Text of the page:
Railroad Tycoon 3
Thy piercing, madly-whistled laughter! Thy echoes, rumbling like an earthquake, rousing all!
When gamers think of Tycoon games they probably envision shovelware and perhaps the Rollercoaster Tycoon juggernaut, but itÃ‚'s Railroad Tycoon that is in many ways the granddaddy of the subgenre. Under that kind of weight, PopTop has had considerable expectations to live up to for fans of the Meier classic, and PopTopÃ‚'s own 1999 Railroad Tycoon II which shocked a lot of people with its surprising credibility. Setting up the foundation of a solid business simulation married to the almost Zen tranquility of a virtual railroad simulator, PopTop found the right balance once before, and with RT3 look to streamline and tweak only where necessary, maintaining what made their game work before while improving where possible.
One need not have played Railroad Tycoon 2 to enjoy the sequel, but fans of the former will feel right at home in this new landscape. Right down to the sounds of the menu, the bluesy music, and the whistle of a steam engine leaving some anonymous Midwest station, the general feel of this game is an exact copy of RT2. It is at times almost surprising how much RT3 emulates its predecessor, not simply in its sounds, but format, economic reports, and even its single player campaign. From monopolizing the newly discovered fields of mid-nineteenth century Texas, to connecting England to Scotland in the dawn of the steel age, many of the tasks laid before you are not just reminiscent but identical to ones delivered in Ã‚'99. At first taste, Railroad Tycoon 3 feels exactly like Railroad Tycoon 2 with a face lift.
Fortunately, itÃ‚'s not. Its real identity comes not from the nuances of the tasks laid before you, as ultimately the differences between any one map and another can be whittled down to a question of height maps and time allotted, but from the underlying business simulation that drives your track laying plans, and Railroad Tycoon 3Ã‚'s simulation is a complete overhaul. First, the bulk of information can be found without abandoning the game interface and flipping through pages of out-of-context information. Now information about where freight can be found, who wants that freight, and how much theyÃ‚'re willing to pay is delivered through handy colored overlays of the main game playspace. Want to find out how much theyÃ‚'re willing to pay for produce in Topeka, a quick click delivers that information and shows you how that price relates to surrounding towns. Further, you can click on any station and see both how much of any given cargo that station has, and where you can send that cargo to build a tidy profit without ever leaving the context of the game.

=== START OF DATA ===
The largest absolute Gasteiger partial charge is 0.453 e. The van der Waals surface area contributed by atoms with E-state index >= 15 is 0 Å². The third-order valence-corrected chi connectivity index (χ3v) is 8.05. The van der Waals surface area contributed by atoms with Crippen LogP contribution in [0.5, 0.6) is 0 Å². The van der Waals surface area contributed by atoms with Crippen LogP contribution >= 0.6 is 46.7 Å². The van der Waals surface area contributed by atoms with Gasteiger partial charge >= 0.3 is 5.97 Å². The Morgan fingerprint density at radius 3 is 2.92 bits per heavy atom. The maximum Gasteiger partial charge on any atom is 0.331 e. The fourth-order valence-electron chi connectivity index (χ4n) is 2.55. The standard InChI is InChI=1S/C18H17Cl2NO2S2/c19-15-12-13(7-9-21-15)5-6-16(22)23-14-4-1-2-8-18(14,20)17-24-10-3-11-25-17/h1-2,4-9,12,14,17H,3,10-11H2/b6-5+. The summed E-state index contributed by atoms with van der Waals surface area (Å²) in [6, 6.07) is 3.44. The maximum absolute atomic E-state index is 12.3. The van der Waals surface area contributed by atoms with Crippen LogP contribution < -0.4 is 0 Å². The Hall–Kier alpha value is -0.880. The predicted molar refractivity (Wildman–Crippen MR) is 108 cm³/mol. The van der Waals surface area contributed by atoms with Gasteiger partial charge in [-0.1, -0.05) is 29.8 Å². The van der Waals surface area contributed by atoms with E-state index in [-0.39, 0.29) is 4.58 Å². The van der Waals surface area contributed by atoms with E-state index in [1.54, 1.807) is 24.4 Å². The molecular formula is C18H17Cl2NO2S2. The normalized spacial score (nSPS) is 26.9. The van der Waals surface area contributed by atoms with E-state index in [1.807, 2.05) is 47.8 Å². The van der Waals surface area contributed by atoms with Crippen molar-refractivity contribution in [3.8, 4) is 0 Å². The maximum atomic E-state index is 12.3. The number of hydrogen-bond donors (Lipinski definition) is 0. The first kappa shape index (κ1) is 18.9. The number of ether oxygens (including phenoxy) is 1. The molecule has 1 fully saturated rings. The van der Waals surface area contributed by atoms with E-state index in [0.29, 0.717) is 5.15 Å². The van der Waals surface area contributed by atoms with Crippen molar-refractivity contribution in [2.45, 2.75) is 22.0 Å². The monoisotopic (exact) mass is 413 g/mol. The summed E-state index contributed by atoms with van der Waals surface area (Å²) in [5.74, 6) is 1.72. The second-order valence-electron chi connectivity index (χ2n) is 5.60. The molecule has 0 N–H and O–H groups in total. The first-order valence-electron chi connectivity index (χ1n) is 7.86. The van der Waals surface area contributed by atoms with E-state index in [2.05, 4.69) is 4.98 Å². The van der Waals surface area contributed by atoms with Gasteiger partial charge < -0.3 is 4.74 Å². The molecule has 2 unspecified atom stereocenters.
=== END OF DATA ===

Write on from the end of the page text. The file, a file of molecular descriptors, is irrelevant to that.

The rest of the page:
Once youÃ‚'ve got some track laid and stations built Ã‚– a simple and intuitive procedure - managing your trains and loads becomes as automatic or manual as you wish. The consist manager can quickly be set to load up the best cargo for a trainÃ‚'s next station, allowing you the flexibility of determining if that cargo is express (passengers and mail), freight, or both. You also can set minimum and maximum numbers of loads to pull to adjust for the strength of your locomotive and the inclines involved in the route. Or, if you need specific cargo delivered you can designate manually the load to be hauled. The cargo management allows for micro or macro management, or any number of levels in between.